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Thread: Learning different chineses

  1. #1
    Banned justin9213's Avatar
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    Learning different chineses

    How difficult would it be for a Mandarin speaker to communicate to a Wu or Cantanese speaker?

    Do all of the different Chineses use the same characters?

    what is the difference between , Mandarin, Cantonese, and Wu?

    What is China`s official language?

  2. #2
    Banned ricecake's Avatar
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    Mandarin is the official language in China and Taiwan.

    Chinese only has one written language with Traditional and Simplied characters,in Japanese is KANJI.

    Mandarin is a northern dialect,it can be broken down in 4 regions before modern time.

    Local Shanghai dialect belong to the Wu sub-group of Chinese language family.

    Cantonese is the standard dialect spoken in Canton and Kwangxi provinces,plus Hong Kong.
    Last edited by ricecake; Jun 26, 2006 at 12:38.

  3. #3
    Regular Member Gaijinian's Avatar
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    Quote Originally Posted by ricecake
    Chinese only has one written language,in Japanese is KANJI.
    Yeah, PRC never simplified the characters... In fact, Mao is just a legend...
    これからも絶対頑張る〜

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    Quote Originally Posted by Gaijinian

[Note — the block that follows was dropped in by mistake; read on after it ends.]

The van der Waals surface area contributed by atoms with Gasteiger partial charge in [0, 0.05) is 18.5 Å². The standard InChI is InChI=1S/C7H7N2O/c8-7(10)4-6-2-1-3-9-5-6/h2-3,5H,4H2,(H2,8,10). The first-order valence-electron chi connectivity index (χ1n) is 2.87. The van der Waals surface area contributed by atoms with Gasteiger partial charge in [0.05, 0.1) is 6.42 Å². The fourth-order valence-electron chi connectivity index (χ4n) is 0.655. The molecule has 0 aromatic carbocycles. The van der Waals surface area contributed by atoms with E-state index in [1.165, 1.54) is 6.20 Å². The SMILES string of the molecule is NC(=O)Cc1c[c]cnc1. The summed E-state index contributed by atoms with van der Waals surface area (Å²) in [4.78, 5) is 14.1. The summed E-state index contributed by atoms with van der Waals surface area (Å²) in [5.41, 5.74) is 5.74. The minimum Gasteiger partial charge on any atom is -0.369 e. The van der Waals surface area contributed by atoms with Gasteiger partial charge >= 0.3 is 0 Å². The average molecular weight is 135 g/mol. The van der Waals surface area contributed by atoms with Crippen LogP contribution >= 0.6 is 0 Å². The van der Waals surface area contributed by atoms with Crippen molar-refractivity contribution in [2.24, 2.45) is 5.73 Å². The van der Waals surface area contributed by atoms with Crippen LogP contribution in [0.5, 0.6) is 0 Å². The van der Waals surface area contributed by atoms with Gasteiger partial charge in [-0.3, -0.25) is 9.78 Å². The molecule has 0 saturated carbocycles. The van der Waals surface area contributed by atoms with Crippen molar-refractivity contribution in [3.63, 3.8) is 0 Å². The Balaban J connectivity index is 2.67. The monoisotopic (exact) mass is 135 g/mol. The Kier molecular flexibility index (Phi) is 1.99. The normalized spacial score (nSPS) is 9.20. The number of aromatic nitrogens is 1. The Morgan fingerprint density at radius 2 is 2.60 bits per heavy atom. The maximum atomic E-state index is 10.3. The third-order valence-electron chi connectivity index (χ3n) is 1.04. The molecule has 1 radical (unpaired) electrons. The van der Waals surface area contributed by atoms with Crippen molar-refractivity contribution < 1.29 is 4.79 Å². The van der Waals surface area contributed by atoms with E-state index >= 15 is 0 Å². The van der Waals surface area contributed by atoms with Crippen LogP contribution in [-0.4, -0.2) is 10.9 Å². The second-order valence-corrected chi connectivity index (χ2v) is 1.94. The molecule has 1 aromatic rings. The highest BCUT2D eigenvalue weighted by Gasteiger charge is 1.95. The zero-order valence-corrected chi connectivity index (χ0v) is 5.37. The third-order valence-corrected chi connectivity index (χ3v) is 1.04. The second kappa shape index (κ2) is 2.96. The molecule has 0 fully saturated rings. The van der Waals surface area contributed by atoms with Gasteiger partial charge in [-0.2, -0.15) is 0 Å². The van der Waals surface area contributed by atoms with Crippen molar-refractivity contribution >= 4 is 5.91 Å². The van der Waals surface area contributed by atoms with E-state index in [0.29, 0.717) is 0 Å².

Yeah, PRC never simplified the characters... In fact, Mao is just a legend...
    Oooops ... you just " ding'ed " me on the head.

    I was brought up on Traditional Chinese,I still find Simplified characters somewhat " eyesore ".

    PRC implemented the use of Simplified characters for the peasant contituency since 1949.

    Many Chinese wished he was just a legend,otherwise mainland wouldn't have gone through those nightmare events during his reign.
    Last edited by ricecake; Jun 27, 2006 at 02:46.

  5. #5
    Regular Member Supervin's Avatar
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    Quote Originally Posted by justin9213
    How difficult would it be for a Mandarin speaker to communicate to a Wu or Cantanese speaker?
    Do all of the different Chineses use the same characters?
    what is the difference between , Mandarin, Cantonese, and Wu?
    What is China`s official language?
    The spoken language is mutually unintelligible in all pairings of Mandarin, Cantonese and Shanghainese (Wu). Thus, a pure speaker of one dialect would find it very difficult to comprehend what a speaker of another is saying.

    However, in reality, it's likely that Cantonese and Shanghainese speakers will understand at least some Mandarin considering that it's the 'official language' in China.

    Phonetically, they each sound very different (though they have occasional similarities here and there). Mandarin has four tones; Cantonese has anywhere from six to nine tones (different sources categorize the tones differently); and Shanghainese has five tones. Furthermore, in terms of grammatical structure, unlike Mandarin and Cantonese which are SVO dialects, Shanghainese is SOV like Japanese. A very rough analogy of each dialect compared to the other would be spoken English to spoken French. Practically, the so-called dialects qualify as different languages in reality when spoken.